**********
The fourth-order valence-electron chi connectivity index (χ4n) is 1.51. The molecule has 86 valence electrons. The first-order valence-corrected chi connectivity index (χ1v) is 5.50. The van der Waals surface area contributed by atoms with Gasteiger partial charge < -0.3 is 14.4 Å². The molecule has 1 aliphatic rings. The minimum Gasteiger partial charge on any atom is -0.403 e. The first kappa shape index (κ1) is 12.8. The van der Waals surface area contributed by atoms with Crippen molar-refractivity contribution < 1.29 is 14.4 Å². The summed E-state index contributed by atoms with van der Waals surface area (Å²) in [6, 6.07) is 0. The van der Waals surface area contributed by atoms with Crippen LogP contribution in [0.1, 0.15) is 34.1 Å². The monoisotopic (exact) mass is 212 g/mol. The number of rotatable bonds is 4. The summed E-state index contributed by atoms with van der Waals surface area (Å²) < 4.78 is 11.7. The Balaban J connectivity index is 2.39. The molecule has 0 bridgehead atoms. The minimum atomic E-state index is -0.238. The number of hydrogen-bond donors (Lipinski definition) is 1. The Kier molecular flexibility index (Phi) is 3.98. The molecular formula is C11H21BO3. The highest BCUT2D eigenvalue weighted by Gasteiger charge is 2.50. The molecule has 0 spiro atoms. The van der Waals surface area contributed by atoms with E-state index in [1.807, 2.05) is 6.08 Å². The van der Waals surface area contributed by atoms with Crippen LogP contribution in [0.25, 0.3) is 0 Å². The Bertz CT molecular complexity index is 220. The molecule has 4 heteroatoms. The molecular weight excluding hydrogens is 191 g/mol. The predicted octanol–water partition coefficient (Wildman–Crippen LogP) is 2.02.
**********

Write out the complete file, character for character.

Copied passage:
The fourth-order valence-electron chi connectivity index (χ4n) is 1.51. The molecule has 86 valence electrons. The first-order valence-corrected chi connectivity index (χ1v) is 5.50. The van der Waals surface area contributed by atoms with Gasteiger partial charge < -0.3 is 14.4 Å². The molecule has 1 aliphatic rings. The minimum Gasteiger partial charge on any atom is -0.403 e. The first kappa shape index (κ1) is 12.8. The van der Waals surface area contributed by atoms with Crippen molar-refractivity contribution < 1.29 is 14.4 Å². The summed E-state index contributed by atoms with van der Waals surface area (Å²) in [6, 6.07) is 0. The van der Waals surface area contributed by atoms with Crippen LogP contribution in [0.1, 0.15) is 34.1 Å². The monoisotopic (exact) mass is 212 g/mol. The number of rotatable bonds is 4. The summed E-state index contributed by atoms with van der Waals surface area (Å²) < 4.78 is 11.7. The Balaban J connectivity index is 2.39. The molecule has 0 bridgehead atoms. The minimum atomic E-state index is -0.238. The number of hydrogen-bond donors (Lipinski definition) is 1. The Kier molecular flexibility index (Phi) is 3.98. The molecular formula is C11H21BO3. The highest BCUT2D eigenvalue weighted by Gasteiger charge is 2.50. The molecule has 0 spiro atoms. The van der Waals surface area contributed by atoms with E-state index in [1.807, 2.05) is 6.08 Å². The van der Waals surface area contributed by atoms with Crippen LogP contribution in [0.25, 0.3) is 0 Å². The Bertz CT molecular complexity index is 220. The molecule has 4 heteroatoms. The molecular weight excluding hydrogens is 191 g/mol. The predicted octanol–water partition coefficient (Wildman–Crippen LogP) is 2.02.